Bring on the Trumpets!

It’s not even March, yet clusters of daffodils are already starting to bloom, heralding spring’s approach with their glorious golden fanfare.

daffodils and butterfly

As the national flower of Wales, daffodils are synonymous with St David’s Day, March 1st, when blooms are proudly pinned to the lapels of our Welsh neighbours. But this cheerful flower has had a long and meandering history, and has meant very different things to different cultures along the way.

The daffodil, or narcissus, started its life back in ancient Greece, finding its way into gardens as early as 300 BC. The Greek botanist and philosopher, Theophrastus, listed many early varieties of narcissus in his work, Enquiry into Plants, and there’s also the famous Greek myth which recounts the fate of a young hunter called Narcissus. He fell in love with his own reflection in a pool, so the story goes, and unable to tear himself away from the beauty of the image, he wasted away, until eventually a narcissus grew in his place.

Daffodils are still associated with beauty and admiration, as well as holding a lover in high-regard, and in some Middle Eastern cultures, the flower is believed to be an aphrodisiac. (And, rather less romantically, a cure for baldness!)

daffodils.jpg

The plant has been used to treat all sorts of complaints across the centuries, from strains and painful joints to gout and epilepsy, although I wouldn’t recommend concocting your own home remedies with the plant as parts of it, particularly the bulbs, are poisonous. Which is perhaps why the flower has also had more negative associations. The medieval Europeans, for example, believed that seeing a daffodil droop was an omen of death.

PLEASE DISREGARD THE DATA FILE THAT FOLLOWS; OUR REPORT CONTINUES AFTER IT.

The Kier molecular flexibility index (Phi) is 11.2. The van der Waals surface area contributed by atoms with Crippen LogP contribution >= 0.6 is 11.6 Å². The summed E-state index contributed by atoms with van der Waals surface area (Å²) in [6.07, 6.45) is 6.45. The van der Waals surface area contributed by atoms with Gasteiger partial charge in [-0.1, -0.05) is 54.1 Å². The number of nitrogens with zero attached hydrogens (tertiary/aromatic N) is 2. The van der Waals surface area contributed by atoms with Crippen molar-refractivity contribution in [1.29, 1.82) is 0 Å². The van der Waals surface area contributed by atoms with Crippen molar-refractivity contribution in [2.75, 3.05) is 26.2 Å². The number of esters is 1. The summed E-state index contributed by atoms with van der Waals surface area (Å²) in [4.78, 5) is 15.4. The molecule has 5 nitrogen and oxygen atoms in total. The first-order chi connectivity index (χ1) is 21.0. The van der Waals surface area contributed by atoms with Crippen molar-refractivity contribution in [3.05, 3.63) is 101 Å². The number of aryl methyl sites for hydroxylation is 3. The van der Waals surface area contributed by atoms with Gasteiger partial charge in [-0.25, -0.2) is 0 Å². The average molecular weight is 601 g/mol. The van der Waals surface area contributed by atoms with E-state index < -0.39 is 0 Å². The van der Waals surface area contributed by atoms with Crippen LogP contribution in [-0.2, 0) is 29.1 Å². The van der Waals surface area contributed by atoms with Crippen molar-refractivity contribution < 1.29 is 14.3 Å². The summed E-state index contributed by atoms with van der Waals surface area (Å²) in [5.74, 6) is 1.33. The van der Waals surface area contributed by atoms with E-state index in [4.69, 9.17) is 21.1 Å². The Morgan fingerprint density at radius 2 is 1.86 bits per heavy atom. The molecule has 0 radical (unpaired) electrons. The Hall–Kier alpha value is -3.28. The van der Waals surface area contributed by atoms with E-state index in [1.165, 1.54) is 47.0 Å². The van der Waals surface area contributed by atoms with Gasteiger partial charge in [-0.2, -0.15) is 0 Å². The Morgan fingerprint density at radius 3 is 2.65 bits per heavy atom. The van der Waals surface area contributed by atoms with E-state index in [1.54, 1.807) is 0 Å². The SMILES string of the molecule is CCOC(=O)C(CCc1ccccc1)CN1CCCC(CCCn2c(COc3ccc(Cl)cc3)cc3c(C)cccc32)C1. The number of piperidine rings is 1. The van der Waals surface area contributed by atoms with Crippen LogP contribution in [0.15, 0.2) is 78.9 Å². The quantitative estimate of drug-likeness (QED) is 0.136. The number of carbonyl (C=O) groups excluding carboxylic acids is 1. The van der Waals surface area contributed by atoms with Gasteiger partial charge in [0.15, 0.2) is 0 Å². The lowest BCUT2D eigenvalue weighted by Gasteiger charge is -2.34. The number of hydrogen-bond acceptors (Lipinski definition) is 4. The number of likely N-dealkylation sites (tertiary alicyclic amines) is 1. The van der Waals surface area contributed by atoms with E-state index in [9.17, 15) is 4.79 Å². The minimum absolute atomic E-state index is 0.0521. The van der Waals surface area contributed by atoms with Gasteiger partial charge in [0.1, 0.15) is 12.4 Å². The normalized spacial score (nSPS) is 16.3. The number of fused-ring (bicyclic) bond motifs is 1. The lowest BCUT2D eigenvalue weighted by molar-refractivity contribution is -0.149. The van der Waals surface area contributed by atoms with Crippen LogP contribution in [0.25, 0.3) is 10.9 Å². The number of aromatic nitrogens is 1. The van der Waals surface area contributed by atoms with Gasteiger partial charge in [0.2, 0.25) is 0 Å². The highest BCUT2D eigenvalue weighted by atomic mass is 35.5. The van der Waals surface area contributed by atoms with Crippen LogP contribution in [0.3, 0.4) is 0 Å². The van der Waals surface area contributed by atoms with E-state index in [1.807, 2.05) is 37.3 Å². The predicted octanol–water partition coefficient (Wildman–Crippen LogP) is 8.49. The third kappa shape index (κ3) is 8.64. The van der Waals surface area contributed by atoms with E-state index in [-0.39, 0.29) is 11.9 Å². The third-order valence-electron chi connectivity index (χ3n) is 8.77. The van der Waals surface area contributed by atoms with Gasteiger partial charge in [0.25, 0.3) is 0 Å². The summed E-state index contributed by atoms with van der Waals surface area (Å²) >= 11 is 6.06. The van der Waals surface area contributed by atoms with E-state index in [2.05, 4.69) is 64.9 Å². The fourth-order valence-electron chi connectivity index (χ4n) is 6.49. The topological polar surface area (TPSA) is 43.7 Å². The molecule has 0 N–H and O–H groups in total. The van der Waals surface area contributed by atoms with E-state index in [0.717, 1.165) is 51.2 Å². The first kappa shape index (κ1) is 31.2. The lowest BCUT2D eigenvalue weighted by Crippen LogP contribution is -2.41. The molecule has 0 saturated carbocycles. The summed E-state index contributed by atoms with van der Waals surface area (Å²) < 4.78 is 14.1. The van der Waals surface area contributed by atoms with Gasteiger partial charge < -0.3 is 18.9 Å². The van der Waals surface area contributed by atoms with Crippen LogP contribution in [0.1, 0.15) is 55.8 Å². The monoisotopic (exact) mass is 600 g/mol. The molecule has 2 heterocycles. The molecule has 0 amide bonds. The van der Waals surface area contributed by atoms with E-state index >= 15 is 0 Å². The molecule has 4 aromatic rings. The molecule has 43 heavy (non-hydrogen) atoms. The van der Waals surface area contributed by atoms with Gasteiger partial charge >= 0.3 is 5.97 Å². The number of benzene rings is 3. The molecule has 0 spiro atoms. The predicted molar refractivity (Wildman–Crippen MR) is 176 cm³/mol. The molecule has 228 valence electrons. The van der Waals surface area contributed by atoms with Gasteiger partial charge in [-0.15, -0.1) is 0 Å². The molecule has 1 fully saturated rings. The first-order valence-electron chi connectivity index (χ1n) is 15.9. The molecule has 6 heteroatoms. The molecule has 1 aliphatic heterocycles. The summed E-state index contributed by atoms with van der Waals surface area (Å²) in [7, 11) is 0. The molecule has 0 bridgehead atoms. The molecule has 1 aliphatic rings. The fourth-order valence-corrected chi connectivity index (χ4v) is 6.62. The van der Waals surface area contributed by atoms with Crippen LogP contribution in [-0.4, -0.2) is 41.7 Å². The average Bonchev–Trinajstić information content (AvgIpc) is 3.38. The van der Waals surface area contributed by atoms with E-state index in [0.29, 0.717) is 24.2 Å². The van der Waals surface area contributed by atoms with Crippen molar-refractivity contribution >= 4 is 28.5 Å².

These days, the daffodil is symbolic of spring, with all its connotations of hope and rebirth. It is widely-believed that daffodils are lucky and gifting them is said to ensure happiness, so long as they’re presented in a bunch, for a single bloom brought into the home is thought to presage misfortune.

For me, daffodils embody joy. I really can’t think of a more cheerful flower, and as they begin to adorn the landscape, now is the perfect time to take a deep breath, smile, and usher in the spring which, according to the meteorological calendar at least, arrives this week.

Bring on the trumpets! 🌞

SophieSignature

 

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10 thoughts on “Bring on the Trumpets!

  1. I woke to your gorgeous pics of daffodils that immediately put a smile on my face! The daffodils first appearing in their masses in Spring is one of the things I really miss about living in England. Beautifully written piece.

    Liked by 1 person

  2. Both my first daffodils and paperwhites came from abandoned cut flower fields. When I was a kid, it took me a while to figure out why the big overgrown clumps were in rows. I just mentioned to someone else that I was in Montara for a while, where Diego Rivera painted the harvesting of various cut flowers.

    Liked by 1 person

      1. We do not think of them as Mediterranean. They are though of as French or English. I don’t know why. They are some of the only bulbs that naturalize in our mild climate. They are even more popular farther north of Portland and into Canada.

        Liked by 1 person

      1. That is what I thought. I have other British blogging friends who have featured them on their blogs. We don’t have them here, and I am green with envy. Such beautiful creatures.

        Liked by 1 person

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